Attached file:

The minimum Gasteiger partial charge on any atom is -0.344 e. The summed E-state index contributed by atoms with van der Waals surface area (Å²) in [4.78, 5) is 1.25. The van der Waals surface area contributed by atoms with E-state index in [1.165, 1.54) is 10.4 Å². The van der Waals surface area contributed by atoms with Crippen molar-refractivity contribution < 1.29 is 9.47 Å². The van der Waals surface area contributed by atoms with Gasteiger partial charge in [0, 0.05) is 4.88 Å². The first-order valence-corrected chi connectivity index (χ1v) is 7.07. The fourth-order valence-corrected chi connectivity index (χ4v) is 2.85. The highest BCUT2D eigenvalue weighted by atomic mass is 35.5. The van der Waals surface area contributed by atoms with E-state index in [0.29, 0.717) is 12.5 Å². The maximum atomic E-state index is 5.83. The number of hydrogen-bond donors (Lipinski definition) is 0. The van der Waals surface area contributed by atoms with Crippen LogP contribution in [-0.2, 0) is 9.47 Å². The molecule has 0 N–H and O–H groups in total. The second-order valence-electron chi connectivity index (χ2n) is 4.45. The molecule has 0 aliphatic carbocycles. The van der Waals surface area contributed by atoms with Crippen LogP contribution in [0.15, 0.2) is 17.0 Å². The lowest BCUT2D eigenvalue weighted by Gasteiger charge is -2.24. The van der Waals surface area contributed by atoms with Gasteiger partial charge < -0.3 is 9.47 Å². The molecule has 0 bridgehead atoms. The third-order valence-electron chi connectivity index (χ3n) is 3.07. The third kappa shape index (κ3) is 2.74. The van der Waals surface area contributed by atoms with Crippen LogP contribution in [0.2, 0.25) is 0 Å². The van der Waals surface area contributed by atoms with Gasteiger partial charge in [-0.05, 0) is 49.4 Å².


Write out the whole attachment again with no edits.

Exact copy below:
The minimum Gasteiger partial charge on any atom is -0.344 e. The summed E-state index contributed by atoms with van der Waals surface area (Å²) in [4.78, 5) is 1.25. The van der Waals surface area contributed by atoms with E-state index in [1.165, 1.54) is 10.4 Å². The van der Waals surface area contributed by atoms with Crippen molar-refractivity contribution < 1.29 is 9.47 Å². The van der Waals surface area contributed by atoms with Gasteiger partial charge in [0, 0.05) is 4.88 Å². The first-order valence-corrected chi connectivity index (χ1v) is 7.07. The fourth-order valence-corrected chi connectivity index (χ4v) is 2.85. The highest BCUT2D eigenvalue weighted by atomic mass is 35.5. The van der Waals surface area contributed by atoms with E-state index in [0.29, 0.717) is 12.5 Å². The maximum atomic E-state index is 5.83. The number of hydrogen-bond donors (Lipinski definition) is 0. The van der Waals surface area contributed by atoms with Crippen LogP contribution in [-0.2, 0) is 9.47 Å². The molecule has 0 N–H and O–H groups in total. The second-order valence-electron chi connectivity index (χ2n) is 4.45. The molecule has 0 aliphatic carbocycles. The van der Waals surface area contributed by atoms with Crippen LogP contribution in [0.15, 0.2) is 17.0 Å². The lowest BCUT2D eigenvalue weighted by Gasteiger charge is -2.24. The van der Waals surface area contributed by atoms with Gasteiger partial charge < -0.3 is 9.47 Å². The molecule has 0 bridgehead atoms. The third-order valence-electron chi connectivity index (χ3n) is 3.07. The third kappa shape index (κ3) is 2.74. The van der Waals surface area contributed by atoms with Crippen LogP contribution in [0.2, 0.25) is 0 Å². The van der Waals surface area contributed by atoms with Gasteiger partial charge in [-0.05, 0) is 49.4 Å².